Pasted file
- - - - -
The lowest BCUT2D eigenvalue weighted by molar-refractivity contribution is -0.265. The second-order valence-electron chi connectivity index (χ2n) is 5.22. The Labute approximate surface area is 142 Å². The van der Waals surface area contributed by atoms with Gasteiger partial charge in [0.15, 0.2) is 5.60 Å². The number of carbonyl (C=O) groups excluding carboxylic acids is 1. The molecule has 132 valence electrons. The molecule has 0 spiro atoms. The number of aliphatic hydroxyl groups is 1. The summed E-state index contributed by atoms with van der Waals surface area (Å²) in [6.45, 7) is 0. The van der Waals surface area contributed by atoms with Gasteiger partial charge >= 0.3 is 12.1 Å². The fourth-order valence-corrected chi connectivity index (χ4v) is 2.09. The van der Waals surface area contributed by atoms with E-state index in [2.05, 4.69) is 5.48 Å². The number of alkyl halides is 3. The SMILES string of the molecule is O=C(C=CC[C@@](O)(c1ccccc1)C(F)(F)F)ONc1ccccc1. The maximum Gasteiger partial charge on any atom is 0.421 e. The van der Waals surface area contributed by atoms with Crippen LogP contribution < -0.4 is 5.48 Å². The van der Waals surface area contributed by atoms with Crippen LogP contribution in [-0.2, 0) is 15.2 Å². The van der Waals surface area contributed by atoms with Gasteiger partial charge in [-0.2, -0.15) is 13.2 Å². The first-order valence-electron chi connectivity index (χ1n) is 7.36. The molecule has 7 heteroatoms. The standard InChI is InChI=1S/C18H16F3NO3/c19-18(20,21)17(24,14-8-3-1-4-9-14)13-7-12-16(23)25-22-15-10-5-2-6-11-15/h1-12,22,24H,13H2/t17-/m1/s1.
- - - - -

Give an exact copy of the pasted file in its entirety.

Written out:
The lowest BCUT2D eigenvalue weighted by molar-refractivity contribution is -0.265. The second-order valence-electron chi connectivity index (χ2n) is 5.22. The Labute approximate surface area is 142 Å². The van der Waals surface area contributed by atoms with Gasteiger partial charge in [0.15, 0.2) is 5.60 Å². The number of carbonyl (C=O) groups excluding carboxylic acids is 1. The molecule has 132 valence electrons. The molecule has 0 spiro atoms. The number of aliphatic hydroxyl groups is 1. The summed E-state index contributed by atoms with van der Waals surface area (Å²) in [6.45, 7) is 0. The van der Waals surface area contributed by atoms with Gasteiger partial charge >= 0.3 is 12.1 Å². The fourth-order valence-corrected chi connectivity index (χ4v) is 2.09. The van der Waals surface area contributed by atoms with E-state index in [2.05, 4.69) is 5.48 Å². The number of alkyl halides is 3. The SMILES string of the molecule is O=C(C=CC[C@@](O)(c1ccccc1)C(F)(F)F)ONc1ccccc1. The maximum Gasteiger partial charge on any atom is 0.421 e. The van der Waals surface area contributed by atoms with Crippen LogP contribution < -0.4 is 5.48 Å². The van der Waals surface area contributed by atoms with Crippen LogP contribution in [-0.2, 0) is 15.2 Å². The van der Waals surface area contributed by atoms with Gasteiger partial charge in [-0.2, -0.15) is 13.2 Å². The first-order valence-electron chi connectivity index (χ1n) is 7.36. The molecule has 7 heteroatoms. The standard InChI is InChI=1S/C18H16F3NO3/c19-18(20,21)17(24,14-8-3-1-4-9-14)13-7-12-16(23)25-22-15-10-5-2-6-11-15/h1-12,22,24H,13H2/t17-/m1/s1.